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Publication - Professor Jonathan Lawry

    Exploiting Vagueness for Multi-Agent Consensus


    Crosscombe, M & Lawry, J, 2016, ‘Exploiting Vagueness for Multi-Agent Consensus’. in: Quan Bai, Fenghui Ren, Katsuhide Fujita, Minjie Zhang, Takayuki Ito (eds) Multi-agent and Complex Systems: Post-proceedings of the 2nd International Workshop on Smart Simulation and Modelling for Computer Systems (SSMCS 2015). Springer, Singapore, pp. 67-78


    A framework for consensus modelling is introduced using Kleene’s three
    valued logic as a means to express vagueness in agents’ beliefs.
    Explicitly borderline cases are inherent to propositions involving vague
    concepts where sentences of a propositional language may be absolutely true, absolutely false or borderline.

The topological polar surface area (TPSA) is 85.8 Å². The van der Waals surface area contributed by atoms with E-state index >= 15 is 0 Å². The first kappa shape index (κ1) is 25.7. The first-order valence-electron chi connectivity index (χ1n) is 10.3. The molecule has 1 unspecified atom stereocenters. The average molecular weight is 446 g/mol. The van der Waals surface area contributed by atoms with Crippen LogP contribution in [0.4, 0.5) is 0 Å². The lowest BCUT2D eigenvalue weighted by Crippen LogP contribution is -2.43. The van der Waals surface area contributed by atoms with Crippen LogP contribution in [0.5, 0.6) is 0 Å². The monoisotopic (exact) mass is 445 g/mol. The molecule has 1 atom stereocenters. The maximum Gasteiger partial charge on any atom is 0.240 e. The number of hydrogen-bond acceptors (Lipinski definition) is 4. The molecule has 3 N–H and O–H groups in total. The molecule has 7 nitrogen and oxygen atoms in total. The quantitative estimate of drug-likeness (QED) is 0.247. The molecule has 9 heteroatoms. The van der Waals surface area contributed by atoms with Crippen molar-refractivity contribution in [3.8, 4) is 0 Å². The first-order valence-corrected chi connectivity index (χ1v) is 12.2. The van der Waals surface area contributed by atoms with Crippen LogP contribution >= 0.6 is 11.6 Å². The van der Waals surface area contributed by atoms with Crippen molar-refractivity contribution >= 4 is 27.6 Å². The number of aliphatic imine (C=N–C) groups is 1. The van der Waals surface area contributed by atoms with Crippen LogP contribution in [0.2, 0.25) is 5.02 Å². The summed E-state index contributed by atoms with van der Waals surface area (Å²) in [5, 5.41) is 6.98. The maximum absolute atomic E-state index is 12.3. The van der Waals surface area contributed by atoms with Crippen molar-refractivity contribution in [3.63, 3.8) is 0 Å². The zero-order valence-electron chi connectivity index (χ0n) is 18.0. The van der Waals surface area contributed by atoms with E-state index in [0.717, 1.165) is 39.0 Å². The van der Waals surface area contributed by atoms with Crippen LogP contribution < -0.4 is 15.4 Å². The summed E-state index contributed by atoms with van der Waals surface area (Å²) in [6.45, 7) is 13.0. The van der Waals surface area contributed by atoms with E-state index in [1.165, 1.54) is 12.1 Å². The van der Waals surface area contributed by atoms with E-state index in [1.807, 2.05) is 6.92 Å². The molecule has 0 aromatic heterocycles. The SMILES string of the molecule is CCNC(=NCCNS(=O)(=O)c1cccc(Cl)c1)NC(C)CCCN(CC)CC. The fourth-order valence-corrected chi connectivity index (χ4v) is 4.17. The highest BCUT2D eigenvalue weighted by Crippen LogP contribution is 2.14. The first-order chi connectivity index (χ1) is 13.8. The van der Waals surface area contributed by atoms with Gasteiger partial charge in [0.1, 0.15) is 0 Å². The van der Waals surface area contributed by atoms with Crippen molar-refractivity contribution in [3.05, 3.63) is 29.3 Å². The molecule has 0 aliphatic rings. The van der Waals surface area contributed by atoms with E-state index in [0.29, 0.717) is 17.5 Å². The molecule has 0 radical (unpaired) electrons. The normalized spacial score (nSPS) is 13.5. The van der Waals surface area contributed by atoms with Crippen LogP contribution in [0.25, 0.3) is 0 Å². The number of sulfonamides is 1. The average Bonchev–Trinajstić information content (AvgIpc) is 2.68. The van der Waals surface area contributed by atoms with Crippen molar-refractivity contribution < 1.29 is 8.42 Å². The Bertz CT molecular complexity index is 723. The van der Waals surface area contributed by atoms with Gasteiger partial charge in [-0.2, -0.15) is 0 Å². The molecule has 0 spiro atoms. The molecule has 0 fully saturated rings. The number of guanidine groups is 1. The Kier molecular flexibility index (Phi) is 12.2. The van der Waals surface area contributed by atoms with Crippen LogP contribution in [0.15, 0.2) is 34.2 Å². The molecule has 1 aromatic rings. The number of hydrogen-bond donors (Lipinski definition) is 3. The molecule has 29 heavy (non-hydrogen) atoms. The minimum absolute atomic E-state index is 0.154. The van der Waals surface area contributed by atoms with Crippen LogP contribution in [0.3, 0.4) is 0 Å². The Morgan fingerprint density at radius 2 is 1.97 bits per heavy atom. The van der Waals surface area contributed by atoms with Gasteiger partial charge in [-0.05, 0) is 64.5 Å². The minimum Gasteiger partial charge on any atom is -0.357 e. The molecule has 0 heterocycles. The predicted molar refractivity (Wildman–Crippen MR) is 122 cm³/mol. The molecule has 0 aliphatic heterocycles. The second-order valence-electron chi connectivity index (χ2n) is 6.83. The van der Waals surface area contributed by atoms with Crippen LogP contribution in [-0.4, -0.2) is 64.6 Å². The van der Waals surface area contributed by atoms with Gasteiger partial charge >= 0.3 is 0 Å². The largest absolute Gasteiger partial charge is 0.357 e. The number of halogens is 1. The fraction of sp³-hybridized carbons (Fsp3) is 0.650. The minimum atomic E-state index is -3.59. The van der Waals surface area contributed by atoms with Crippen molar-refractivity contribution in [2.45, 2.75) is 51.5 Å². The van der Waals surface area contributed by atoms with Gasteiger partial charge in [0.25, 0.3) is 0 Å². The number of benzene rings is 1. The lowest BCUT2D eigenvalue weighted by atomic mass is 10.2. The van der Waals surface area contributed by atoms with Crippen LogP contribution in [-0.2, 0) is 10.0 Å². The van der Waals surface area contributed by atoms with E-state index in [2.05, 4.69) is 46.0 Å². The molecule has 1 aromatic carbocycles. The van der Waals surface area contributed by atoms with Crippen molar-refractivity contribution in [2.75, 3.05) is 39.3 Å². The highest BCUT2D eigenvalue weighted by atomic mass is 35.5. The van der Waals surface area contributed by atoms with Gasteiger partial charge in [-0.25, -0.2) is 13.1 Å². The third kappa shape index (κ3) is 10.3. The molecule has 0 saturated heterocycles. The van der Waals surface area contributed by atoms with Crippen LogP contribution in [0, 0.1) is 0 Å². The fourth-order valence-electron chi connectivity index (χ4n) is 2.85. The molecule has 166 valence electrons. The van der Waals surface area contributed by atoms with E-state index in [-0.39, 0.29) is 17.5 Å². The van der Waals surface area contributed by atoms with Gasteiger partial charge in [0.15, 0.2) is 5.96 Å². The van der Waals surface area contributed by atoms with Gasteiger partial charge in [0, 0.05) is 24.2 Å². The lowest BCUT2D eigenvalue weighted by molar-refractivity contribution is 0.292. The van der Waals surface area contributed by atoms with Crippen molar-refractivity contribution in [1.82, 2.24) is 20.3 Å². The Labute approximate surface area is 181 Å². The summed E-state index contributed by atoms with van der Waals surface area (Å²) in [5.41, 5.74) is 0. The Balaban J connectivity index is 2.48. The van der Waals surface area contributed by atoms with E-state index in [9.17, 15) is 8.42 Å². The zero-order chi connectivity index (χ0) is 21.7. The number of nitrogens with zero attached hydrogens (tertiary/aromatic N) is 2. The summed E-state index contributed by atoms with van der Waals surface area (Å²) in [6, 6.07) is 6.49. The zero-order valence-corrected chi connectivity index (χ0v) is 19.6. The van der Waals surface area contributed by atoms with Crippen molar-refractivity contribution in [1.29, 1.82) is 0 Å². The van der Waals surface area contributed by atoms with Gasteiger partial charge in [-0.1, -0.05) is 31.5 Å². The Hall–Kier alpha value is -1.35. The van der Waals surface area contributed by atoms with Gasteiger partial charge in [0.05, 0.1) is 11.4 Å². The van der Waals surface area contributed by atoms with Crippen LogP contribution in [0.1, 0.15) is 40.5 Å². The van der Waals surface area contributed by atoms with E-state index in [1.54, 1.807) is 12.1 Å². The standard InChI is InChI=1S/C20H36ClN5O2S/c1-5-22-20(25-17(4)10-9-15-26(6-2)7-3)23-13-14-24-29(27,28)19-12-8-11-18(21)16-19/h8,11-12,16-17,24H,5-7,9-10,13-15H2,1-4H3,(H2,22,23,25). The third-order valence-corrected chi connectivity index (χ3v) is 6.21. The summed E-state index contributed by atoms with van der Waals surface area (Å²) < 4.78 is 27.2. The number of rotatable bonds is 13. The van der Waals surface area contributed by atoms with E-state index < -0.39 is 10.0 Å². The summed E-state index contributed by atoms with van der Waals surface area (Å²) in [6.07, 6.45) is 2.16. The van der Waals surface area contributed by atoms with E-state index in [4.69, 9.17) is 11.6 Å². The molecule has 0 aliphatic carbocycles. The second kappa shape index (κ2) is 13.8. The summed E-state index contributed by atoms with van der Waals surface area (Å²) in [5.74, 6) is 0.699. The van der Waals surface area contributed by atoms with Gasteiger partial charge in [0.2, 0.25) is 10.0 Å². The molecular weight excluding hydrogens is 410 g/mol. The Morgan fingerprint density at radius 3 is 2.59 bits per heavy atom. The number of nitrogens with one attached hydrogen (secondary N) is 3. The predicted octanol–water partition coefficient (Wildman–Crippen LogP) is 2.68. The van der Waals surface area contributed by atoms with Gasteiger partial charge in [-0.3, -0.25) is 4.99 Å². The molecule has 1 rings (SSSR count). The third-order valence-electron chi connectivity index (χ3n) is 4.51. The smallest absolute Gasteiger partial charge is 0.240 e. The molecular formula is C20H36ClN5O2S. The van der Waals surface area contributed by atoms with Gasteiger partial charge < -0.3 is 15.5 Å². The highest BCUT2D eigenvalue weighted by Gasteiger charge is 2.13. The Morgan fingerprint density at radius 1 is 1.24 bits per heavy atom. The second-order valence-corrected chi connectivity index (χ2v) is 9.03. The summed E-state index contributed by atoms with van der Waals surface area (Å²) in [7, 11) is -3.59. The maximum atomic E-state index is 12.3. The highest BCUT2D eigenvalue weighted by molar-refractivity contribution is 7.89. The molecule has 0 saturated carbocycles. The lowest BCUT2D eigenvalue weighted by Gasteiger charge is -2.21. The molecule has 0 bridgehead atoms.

By exploiting these intermediate truth values, we can allow agents to
    adopt a more vague interpretation of underlying concepts in order to
    weaken their beliefs and reduce the levels of inconsistency, so as to
    achieve consensus. We consider a consensus combination operation which
    results in agents adopting the borderline truth value as a shared
    viewpoint if they are in direct conflict. Simulation experiments are
    presented which show that applying this operator to agents chosen at
    random (subject to a consistency threshold) from a population, with
    initially diverse opinions, results in convergence to a smaller set of
    more precise shared beliefs. Furthermore, if the choice of agents for
    combination is dependent on the payoff of their beliefs, this acting as a
    proxy for performance or usefulness, then the system converges to
    beliefs which, on average, have higher payoff.

    Full details in the University publications repository